Central banks in most ASEAN+3 economies also provided monetary stimulus, in addition to regulatory forbearance for financial institutions. Ten out of the 14 ASEAN+3 economies eased key interest rates, although the magnitude differs significantly. Key monetary policy measures among ASEAN+3 economies to support businesses include government guarantees on select bank lending activities, especially lending to SMEs, market interventions to improve liquidity, temporary financing lines in the form of credit subsidies, low-cost and soft loans, as well as central bank purchases of corporate bonds. Moreover, regulatory forbearance encourages the well-capitalized banking sector to provide some relief to borrowers.

Same pandemic shock – different policy responses

The COVID-19 pandemic is a health crisis posing multiple threats and calling for an immediate need for massive policy response in the euro area and the ASEAN+3 region to preserve lives, jobs and businesses. The extent to which governments and financial systems built up buffers differed across and within Europe and the ASEAN+3 region when the pandemic hit. Some policymakers had less room than others to mitigate the impact of the pandemic. Moreover, the institutional framework and the economic structure of economies in the two regions led to differences in policy responses.

ASEAN+3 countries, despite their economic heterogeneity, mostly resorted to discretionary measures to support workers and the most vulnerable sectors of the economy. The central banks in emerging markets and developing economies cut policy rates and injected liquidity.

Euro area countries supported their economies mainly through guarantees and liquidity support, various discretionary measures such as job retention schemes, and the effective operation of automatic stabilizers.

Central banks in advanced economies on the other hand, including the ECB, constrained by their interest rate setting, responded with massive quantitative measures to support their economies and ensure the orderly functioning of the financial markets. In addition, some euro area-wide initiatives aimed to alleviate the risk of economic divergence within the euro area because of the crisis.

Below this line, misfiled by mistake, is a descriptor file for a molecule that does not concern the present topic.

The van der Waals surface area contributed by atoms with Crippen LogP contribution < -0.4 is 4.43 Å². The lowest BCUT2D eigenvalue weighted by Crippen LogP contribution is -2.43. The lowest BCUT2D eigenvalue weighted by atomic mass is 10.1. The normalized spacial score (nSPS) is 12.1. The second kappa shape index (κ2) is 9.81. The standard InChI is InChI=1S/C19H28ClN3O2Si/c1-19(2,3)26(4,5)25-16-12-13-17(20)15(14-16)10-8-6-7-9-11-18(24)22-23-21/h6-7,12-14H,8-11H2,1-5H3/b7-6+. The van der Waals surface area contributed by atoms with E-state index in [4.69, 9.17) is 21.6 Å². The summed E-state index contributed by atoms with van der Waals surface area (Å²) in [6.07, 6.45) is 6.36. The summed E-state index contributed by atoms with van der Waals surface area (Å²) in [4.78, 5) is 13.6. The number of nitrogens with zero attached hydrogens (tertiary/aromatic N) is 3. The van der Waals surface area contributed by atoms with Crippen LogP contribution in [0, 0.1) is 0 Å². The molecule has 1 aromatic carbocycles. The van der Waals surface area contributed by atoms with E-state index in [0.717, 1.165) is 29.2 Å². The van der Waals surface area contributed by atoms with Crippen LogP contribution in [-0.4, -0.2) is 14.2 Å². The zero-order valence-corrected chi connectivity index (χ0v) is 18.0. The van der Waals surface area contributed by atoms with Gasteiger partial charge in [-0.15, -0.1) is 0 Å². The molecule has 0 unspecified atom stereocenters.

It remains uncertain when the pandemic will be contained and what further stimulus may be needed. Future downside risks include a prolonged pandemic and a second wave, which could lead to renewed lockdowns, another economic downturn, and increased fiscal pressures. Ultimately, there is a need to transit from current emergency measures into more sustainable policies to safeguard long-run economic prospects in both regions.

We thank Anne Oeking (AMRO) and Georgios Palaiodimos (ESM) for their valuable contribution and input to this blog.

[1] The ASEAN+3 region comprises the ten ASEAN economies (Brunei Darussalam, Cambodia, Indonesia, Lao PDR, Malaysia, Myanmar, the Philippines, Singapore, Thailand, and Vietnam) as well as the Plus-3 economies (China, Japan, Korea and Hong Kong, China).

[2] European Commission (2020), Economic Forecast Summer (Interim).

[3] Discretionary measures refer to changes in budgets resulting from policy decisions and changes in laws, statutes and administrative practices. These can have short-term and very lasting impacts, for example, when they affect pension systems. Instead, automatic stabilizers are changes in tax revenues and spending, which emerge quasi automatically from changes in economic activity. Among others, corporate taxes decline if firms earn less and payments for unemployment benefits go up when unemployment increases.

[4] Special meeting of the European Council (2020), Conclusions

[5] This figure does not incorporate automatic stabilizers.

[6] In this category, measures do not include deferrals in the form of debt repayment moratorium.